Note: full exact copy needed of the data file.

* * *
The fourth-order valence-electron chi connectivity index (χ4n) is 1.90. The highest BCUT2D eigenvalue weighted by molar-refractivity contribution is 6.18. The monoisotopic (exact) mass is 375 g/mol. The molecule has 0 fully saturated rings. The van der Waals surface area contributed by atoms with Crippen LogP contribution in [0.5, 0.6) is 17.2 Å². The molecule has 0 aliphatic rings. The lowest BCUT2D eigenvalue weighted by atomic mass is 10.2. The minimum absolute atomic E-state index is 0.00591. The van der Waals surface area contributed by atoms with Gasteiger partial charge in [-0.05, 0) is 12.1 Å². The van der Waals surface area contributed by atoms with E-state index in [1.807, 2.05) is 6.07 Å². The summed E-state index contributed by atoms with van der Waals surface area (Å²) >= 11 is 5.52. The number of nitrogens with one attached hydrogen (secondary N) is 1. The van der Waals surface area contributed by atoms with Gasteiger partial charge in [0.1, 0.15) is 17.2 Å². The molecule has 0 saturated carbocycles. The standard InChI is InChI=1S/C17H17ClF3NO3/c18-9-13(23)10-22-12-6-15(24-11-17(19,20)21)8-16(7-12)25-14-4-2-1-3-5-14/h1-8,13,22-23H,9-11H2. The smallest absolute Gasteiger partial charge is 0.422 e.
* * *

The fourth-order valence-electron chi connectivity index (χ4n) is 1.90. The highest BCUT2D eigenvalue weighted by molar-refractivity contribution is 6.18. The monoisotopic (exact) mass is 375 g/mol. The molecule has 0 fully saturated rings. The van der Waals surface area contributed by atoms with Crippen LogP contribution in [0.5, 0.6) is 17.2 Å². The molecule has 0 aliphatic rings. The lowest BCUT2D eigenvalue weighted by atomic mass is 10.2. The minimum absolute atomic E-state index is 0.00591. The van der Waals surface area contributed by atoms with Gasteiger partial charge in [-0.05, 0) is 12.1 Å². The van der Waals surface area contributed by atoms with E-state index in [1.807, 2.05) is 6.07 Å². The summed E-state index contributed by atoms with van der Waals surface area (Å²) >= 11 is 5.52. The number of nitrogens with one attached hydrogen (secondary N) is 1. The van der Waals surface area contributed by atoms with Gasteiger partial charge in [0.1, 0.15) is 17.2 Å². The molecule has 0 saturated carbocycles. The standard InChI is InChI=1S/C17H17ClF3NO3/c18-9-13(23)10-22-12-6-15(24-11-17(19,20)21)8-16(7-12)25-14-4-2-1-3-5-14/h1-8,13,22-23H,9-11H2. The smallest absolute Gasteiger partial charge is 0.422 e.